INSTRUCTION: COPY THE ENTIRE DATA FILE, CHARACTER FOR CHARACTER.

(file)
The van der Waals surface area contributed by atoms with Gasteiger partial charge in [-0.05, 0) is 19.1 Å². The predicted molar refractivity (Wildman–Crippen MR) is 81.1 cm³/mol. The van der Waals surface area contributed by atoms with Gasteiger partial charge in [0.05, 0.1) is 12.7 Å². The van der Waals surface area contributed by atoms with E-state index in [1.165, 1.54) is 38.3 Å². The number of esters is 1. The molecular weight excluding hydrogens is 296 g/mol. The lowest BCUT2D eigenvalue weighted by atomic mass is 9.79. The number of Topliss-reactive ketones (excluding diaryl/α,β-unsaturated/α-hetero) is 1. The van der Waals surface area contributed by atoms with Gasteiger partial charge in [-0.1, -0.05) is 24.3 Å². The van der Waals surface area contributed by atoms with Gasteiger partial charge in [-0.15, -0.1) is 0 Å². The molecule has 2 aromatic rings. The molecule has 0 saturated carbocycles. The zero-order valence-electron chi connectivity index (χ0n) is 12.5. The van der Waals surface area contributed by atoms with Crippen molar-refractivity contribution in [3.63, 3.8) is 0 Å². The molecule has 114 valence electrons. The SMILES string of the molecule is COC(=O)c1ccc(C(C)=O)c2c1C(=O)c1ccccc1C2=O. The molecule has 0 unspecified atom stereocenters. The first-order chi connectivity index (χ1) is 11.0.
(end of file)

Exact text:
The van der Waals surface area contributed by atoms with Gasteiger partial charge in [-0.05, 0) is 19.1 Å². The predicted molar refractivity (Wildman–Crippen MR) is 81.1 cm³/mol. The van der Waals surface area contributed by atoms with Gasteiger partial charge in [0.05, 0.1) is 12.7 Å². The van der Waals surface area contributed by atoms with E-state index in [1.165, 1.54) is 38.3 Å². The number of esters is 1. The molecular weight excluding hydrogens is 296 g/mol. The lowest BCUT2D eigenvalue weighted by atomic mass is 9.79. The number of Topliss-reactive ketones (excluding diaryl/α,β-unsaturated/α-hetero) is 1. The van der Waals surface area contributed by atoms with Gasteiger partial charge in [-0.1, -0.05) is 24.3 Å². The van der Waals surface area contributed by atoms with Gasteiger partial charge in [-0.15, -0.1) is 0 Å². The molecule has 2 aromatic rings. The molecule has 0 saturated carbocycles. The zero-order valence-electron chi connectivity index (χ0n) is 12.5. The van der Waals surface area contributed by atoms with Crippen molar-refractivity contribution in [3.63, 3.8) is 0 Å². The molecule has 114 valence electrons. The SMILES string of the molecule is COC(=O)c1ccc(C(C)=O)c2c1C(=O)c1ccccc1C2=O. The molecule has 0 unspecified atom stereocenters. The first-order chi connectivity index (χ1) is 11.0.